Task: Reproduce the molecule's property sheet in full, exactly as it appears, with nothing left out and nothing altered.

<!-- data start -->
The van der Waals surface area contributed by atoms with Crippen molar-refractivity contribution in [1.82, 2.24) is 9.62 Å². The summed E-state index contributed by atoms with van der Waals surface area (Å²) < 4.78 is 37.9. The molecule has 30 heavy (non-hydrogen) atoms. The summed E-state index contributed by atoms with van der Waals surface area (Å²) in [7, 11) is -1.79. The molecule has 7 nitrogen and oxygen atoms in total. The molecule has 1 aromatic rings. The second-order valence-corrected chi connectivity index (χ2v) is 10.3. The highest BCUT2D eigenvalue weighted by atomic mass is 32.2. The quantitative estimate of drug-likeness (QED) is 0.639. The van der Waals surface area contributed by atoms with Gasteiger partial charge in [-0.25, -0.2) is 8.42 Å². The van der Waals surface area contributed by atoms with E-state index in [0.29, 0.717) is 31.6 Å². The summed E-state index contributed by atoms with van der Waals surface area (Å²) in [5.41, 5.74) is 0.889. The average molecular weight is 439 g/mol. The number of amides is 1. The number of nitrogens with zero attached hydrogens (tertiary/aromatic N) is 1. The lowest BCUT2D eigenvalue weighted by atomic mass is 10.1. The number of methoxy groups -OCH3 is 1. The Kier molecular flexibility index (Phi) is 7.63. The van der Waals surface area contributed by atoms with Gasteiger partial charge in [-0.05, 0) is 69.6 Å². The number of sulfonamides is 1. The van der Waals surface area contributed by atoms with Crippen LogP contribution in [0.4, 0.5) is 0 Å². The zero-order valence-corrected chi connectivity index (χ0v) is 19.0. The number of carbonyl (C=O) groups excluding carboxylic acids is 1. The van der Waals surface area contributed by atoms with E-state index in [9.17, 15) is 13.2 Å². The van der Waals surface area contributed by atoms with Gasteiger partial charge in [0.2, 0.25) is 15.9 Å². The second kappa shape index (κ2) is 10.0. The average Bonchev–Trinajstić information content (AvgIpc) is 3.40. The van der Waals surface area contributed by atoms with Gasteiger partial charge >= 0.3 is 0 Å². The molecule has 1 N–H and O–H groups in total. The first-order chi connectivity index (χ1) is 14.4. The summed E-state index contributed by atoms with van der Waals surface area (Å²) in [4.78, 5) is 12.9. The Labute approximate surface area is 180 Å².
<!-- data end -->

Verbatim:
The van der Waals surface area contributed by atoms with Crippen molar-refractivity contribution in [1.82, 2.24) is 9.62 Å². The summed E-state index contributed by atoms with van der Waals surface area (Å²) < 4.78 is 37.9. The molecule has 30 heavy (non-hydrogen) atoms. The summed E-state index contributed by atoms with van der Waals surface area (Å²) in [7, 11) is -1.79. The molecule has 7 nitrogen and oxygen atoms in total. The molecule has 1 aromatic rings. The second-order valence-corrected chi connectivity index (χ2v) is 10.3. The highest BCUT2D eigenvalue weighted by atomic mass is 32.2. The quantitative estimate of drug-likeness (QED) is 0.639. The van der Waals surface area contributed by atoms with Gasteiger partial charge in [-0.25, -0.2) is 8.42 Å². The van der Waals surface area contributed by atoms with E-state index in [0.29, 0.717) is 31.6 Å². The summed E-state index contributed by atoms with van der Waals surface area (Å²) in [5.41, 5.74) is 0.889. The average molecular weight is 439 g/mol. The number of amides is 1. The number of nitrogens with zero attached hydrogens (tertiary/aromatic N) is 1. The lowest BCUT2D eigenvalue weighted by atomic mass is 10.1. The number of methoxy groups -OCH3 is 1. The Kier molecular flexibility index (Phi) is 7.63. The van der Waals surface area contributed by atoms with Gasteiger partial charge in [-0.05, 0) is 69.6 Å². The number of sulfonamides is 1. The van der Waals surface area contributed by atoms with Crippen LogP contribution in [0.4, 0.5) is 0 Å². The zero-order valence-corrected chi connectivity index (χ0v) is 19.0. The number of carbonyl (C=O) groups excluding carboxylic acids is 1. The van der Waals surface area contributed by atoms with E-state index in [9.17, 15) is 13.2 Å². The van der Waals surface area contributed by atoms with Gasteiger partial charge in [0.2, 0.25) is 15.9 Å². The second kappa shape index (κ2) is 10.0. The average Bonchev–Trinajstić information content (AvgIpc) is 3.40. The van der Waals surface area contributed by atoms with Gasteiger partial charge >= 0.3 is 0 Å². The molecule has 1 N–H and O–H groups in total. The first-order chi connectivity index (χ1) is 14.4. The summed E-state index contributed by atoms with van der Waals surface area (Å²) in [4.78, 5) is 12.9. The Labute approximate surface area is 180 Å².